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Ingestion of cryptophyte cells by the marine photosynthetic ciliate Mesodinium rubrum

Cited 104 time in Web of Science Cited 104 time in Scopus

Yih, W.; Hyung, S.K.; Jeong, HJ; Myung, G.; Young, G.K.

Issue Date
Inter-Research Science Publishing
Aquatic Microbial Ecology, Vol.36 No.2, pp.165-170
We investigated the mechanism of capturing and ingesting cryptophyte cells by a laboratory strain of the marine photosynthetic ciliate Mesodinium rubrum Lohmann 1908 (= Myrionecta rubra Jankowski 1976), a cosmopolitan red tide species. When offered cryptophytes as food, M. rubrum, originally grown photosynthetically for 2 wk, used its bifurcated oral tentacles to instantly seize prey cells when encountered. Immediately after capturing a prey cell, M rubrum swam in a zigzag pattern (30 to 60 mum long linear paths) for >4 s, without showing the large jumps (with ca. 2000 mum long linear paths) that were usually observed when the predator was not feeding. M rubrum with a cryptophyte attached to its tentacles became motionless while the prey cell was moved to the oral surface of the predator, a process that took < 10 s. Engulfment of a captured prey cell by M. rubrum occurred through a cytostome-like structure and took ca. 15 s. Once engulfed, the prey was slowly delivered to the posterior end of the ciliate over a period of ca. 63 s. The whole feeding process lasted approximately 92 s. With increasing mean prey concentration, specific growth rates of M rubrum feeding on the cryptophyte increased, with saturation at a mean prey concentration of 44 cells ml(-1). The maximum specific growth rate (mixotrophic growth) of M rubrum feeding on the cryptophyte was 0.521 d(-1), under continuous illumination of 60 muE m(-2) s(-1), while its growth rate (phototrophic growth) under the same light conditions without added prey was 0.357 d(-1). The ingestion rate of M rubrum feeding on cryptophytes increased continuously with increasing prey concentration. The maximum ingestion rate was 8.9 cryptophytes ciliate(-1) d(-1). M rubrum may sometimes exert considerable impact on prey populations.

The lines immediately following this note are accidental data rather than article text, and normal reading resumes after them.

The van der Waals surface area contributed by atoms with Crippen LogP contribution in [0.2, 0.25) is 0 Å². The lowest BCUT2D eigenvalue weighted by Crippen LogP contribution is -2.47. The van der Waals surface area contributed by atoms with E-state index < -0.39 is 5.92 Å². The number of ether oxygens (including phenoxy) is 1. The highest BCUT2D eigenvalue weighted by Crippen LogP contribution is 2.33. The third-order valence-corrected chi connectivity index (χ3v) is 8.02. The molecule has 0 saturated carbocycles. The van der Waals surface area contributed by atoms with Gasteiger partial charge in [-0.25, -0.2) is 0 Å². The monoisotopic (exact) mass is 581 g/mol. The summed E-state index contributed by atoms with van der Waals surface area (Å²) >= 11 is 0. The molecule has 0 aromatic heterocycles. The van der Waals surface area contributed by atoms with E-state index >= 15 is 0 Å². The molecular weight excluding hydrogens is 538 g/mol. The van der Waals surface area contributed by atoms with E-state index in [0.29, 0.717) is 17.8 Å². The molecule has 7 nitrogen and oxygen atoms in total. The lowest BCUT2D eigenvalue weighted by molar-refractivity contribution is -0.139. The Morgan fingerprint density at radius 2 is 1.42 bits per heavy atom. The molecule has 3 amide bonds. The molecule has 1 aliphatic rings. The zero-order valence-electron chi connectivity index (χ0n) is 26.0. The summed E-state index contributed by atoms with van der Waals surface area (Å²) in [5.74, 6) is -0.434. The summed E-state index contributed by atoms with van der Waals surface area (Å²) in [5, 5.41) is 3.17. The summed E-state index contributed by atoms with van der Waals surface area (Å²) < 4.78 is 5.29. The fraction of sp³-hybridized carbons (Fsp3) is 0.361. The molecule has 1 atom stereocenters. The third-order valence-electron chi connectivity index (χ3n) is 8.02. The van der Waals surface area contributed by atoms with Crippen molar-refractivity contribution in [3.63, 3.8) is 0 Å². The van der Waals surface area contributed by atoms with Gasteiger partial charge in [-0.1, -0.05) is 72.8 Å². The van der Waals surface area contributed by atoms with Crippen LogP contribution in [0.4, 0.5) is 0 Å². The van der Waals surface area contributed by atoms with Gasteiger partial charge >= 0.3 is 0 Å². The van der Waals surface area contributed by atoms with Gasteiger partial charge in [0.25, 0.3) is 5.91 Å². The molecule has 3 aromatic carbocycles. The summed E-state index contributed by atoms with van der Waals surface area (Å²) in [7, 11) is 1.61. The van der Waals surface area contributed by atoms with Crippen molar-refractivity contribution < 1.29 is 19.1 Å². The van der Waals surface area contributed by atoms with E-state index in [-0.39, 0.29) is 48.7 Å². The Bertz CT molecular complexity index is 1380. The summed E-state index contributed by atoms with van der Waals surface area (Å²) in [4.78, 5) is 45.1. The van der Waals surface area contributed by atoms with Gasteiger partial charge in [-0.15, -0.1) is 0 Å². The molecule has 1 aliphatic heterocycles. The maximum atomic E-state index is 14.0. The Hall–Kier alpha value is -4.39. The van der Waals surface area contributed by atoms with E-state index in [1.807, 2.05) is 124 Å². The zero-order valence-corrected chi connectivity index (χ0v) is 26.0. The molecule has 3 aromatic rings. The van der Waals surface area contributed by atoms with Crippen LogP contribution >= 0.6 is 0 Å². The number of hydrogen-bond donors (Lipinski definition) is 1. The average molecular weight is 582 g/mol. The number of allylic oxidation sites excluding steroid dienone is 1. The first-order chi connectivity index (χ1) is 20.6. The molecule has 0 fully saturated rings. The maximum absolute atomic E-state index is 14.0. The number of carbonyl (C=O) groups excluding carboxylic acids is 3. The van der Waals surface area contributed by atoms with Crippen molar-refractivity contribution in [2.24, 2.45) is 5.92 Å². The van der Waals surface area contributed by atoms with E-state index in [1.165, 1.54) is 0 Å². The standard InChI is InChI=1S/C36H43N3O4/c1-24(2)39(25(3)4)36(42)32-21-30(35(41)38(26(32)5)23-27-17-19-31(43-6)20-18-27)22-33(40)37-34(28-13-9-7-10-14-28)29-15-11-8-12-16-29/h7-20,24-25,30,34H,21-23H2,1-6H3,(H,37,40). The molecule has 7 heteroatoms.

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  • College of Natural Sciences
  • Department of Earth and Environmental Sciences
Research Area Aquatic Microbial Ecology, Biological Oceanography, Plankton


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